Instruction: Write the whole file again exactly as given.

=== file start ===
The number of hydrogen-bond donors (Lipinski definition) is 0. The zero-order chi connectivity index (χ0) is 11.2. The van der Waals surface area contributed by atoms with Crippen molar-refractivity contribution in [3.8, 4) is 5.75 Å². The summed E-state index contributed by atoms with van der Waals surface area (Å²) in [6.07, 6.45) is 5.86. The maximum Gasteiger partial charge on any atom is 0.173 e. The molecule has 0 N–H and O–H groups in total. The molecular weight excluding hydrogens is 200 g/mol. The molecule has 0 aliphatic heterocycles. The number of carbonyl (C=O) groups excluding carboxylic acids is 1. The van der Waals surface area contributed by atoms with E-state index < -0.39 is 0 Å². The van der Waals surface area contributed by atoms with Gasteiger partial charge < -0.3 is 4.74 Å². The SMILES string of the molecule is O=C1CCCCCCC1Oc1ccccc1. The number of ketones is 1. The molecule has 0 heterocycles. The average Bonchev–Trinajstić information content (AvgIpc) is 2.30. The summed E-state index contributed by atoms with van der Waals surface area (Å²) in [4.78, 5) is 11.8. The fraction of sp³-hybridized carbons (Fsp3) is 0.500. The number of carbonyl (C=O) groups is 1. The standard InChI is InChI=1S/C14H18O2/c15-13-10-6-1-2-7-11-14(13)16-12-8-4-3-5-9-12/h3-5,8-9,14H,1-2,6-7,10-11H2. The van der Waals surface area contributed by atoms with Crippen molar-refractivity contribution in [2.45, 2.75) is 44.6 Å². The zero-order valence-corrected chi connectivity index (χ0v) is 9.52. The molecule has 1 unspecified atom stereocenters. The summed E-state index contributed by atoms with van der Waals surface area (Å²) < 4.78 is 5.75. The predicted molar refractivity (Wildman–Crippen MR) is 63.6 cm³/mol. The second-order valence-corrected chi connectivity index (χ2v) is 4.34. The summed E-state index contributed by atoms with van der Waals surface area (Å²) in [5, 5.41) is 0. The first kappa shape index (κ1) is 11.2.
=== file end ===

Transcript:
The number of hydrogen-bond donors (Lipinski definition) is 0. The zero-order chi connectivity index (χ0) is 11.2. The van der Waals surface area contributed by atoms with Crippen molar-refractivity contribution in [3.8, 4) is 5.75 Å². The summed E-state index contributed by atoms with van der Waals surface area (Å²) in [6.07, 6.45) is 5.86. The maximum Gasteiger partial charge on any atom is 0.173 e. The molecule has 0 N–H and O–H groups in total. The molecular weight excluding hydrogens is 200 g/mol. The molecule has 0 aliphatic heterocycles. The number of carbonyl (C=O) groups excluding carboxylic acids is 1. The van der Waals surface area contributed by atoms with E-state index < -0.39 is 0 Å². The van der Waals surface area contributed by atoms with Gasteiger partial charge < -0.3 is 4.74 Å². The SMILES string of the molecule is O=C1CCCCCCC1Oc1ccccc1. The number of ketones is 1. The molecule has 0 heterocycles. The average Bonchev–Trinajstić information content (AvgIpc) is 2.30. The summed E-state index contributed by atoms with van der Waals surface area (Å²) in [4.78, 5) is 11.8. The fraction of sp³-hybridized carbons (Fsp3) is 0.500. The number of carbonyl (C=O) groups is 1. The standard InChI is InChI=1S/C14H18O2/c15-13-10-6-1-2-7-11-14(13)16-12-8-4-3-5-9-12/h3-5,8-9,14H,1-2,6-7,10-11H2. The van der Waals surface area contributed by atoms with Crippen molar-refractivity contribution in [2.45, 2.75) is 44.6 Å². The zero-order valence-corrected chi connectivity index (χ0v) is 9.52. The molecule has 1 unspecified atom stereocenters. The summed E-state index contributed by atoms with van der Waals surface area (Å²) < 4.78 is 5.75. The predicted molar refractivity (Wildman–Crippen MR) is 63.6 cm³/mol. The second-order valence-corrected chi connectivity index (χ2v) is 4.34. The summed E-state index contributed by atoms with van der Waals surface area (Å²) in [5, 5.41) is 0. The first kappa shape index (κ1) is 11.2.